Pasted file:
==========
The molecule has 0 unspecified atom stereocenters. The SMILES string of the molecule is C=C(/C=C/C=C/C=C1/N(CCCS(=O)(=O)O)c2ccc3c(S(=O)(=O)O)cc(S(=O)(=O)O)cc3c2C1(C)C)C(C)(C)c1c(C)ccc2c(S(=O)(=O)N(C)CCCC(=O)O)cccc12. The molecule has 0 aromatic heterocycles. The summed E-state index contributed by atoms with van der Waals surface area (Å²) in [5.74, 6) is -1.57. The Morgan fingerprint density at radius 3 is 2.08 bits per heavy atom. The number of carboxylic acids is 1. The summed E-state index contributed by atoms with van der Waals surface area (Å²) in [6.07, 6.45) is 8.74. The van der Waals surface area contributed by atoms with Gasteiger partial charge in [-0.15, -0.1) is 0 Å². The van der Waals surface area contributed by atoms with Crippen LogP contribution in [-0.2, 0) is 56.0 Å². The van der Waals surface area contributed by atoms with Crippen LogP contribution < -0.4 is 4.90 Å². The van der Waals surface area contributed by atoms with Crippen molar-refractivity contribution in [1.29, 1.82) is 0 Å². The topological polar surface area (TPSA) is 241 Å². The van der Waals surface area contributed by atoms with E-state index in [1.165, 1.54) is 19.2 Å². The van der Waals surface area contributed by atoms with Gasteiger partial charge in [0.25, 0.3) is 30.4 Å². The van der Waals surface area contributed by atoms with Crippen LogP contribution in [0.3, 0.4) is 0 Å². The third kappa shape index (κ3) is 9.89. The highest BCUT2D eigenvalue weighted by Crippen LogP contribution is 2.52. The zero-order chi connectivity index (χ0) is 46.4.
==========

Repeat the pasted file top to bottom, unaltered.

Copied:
The molecule has 0 unspecified atom stereocenters. The SMILES string of the molecule is C=C(/C=C/C=C/C=C1/N(CCCS(=O)(=O)O)c2ccc3c(S(=O)(=O)O)cc(S(=O)(=O)O)cc3c2C1(C)C)C(C)(C)c1c(C)ccc2c(S(=O)(=O)N(C)CCCC(=O)O)cccc12. The molecule has 0 aromatic heterocycles. The summed E-state index contributed by atoms with van der Waals surface area (Å²) in [5.74, 6) is -1.57. The Morgan fingerprint density at radius 3 is 2.08 bits per heavy atom. The number of carboxylic acids is 1. The summed E-state index contributed by atoms with van der Waals surface area (Å²) in [6.07, 6.45) is 8.74. The van der Waals surface area contributed by atoms with Gasteiger partial charge in [-0.15, -0.1) is 0 Å². The van der Waals surface area contributed by atoms with Crippen LogP contribution in [-0.2, 0) is 56.0 Å². The van der Waals surface area contributed by atoms with Crippen LogP contribution < -0.4 is 4.90 Å². The van der Waals surface area contributed by atoms with Crippen molar-refractivity contribution in [1.29, 1.82) is 0 Å². The topological polar surface area (TPSA) is 241 Å². The van der Waals surface area contributed by atoms with E-state index in [1.165, 1.54) is 19.2 Å². The van der Waals surface area contributed by atoms with Gasteiger partial charge in [0.25, 0.3) is 30.4 Å². The van der Waals surface area contributed by atoms with Crippen LogP contribution in [0.3, 0.4) is 0 Å². The third kappa shape index (κ3) is 9.89. The highest BCUT2D eigenvalue weighted by Crippen LogP contribution is 2.52. The zero-order chi connectivity index (χ0) is 46.4.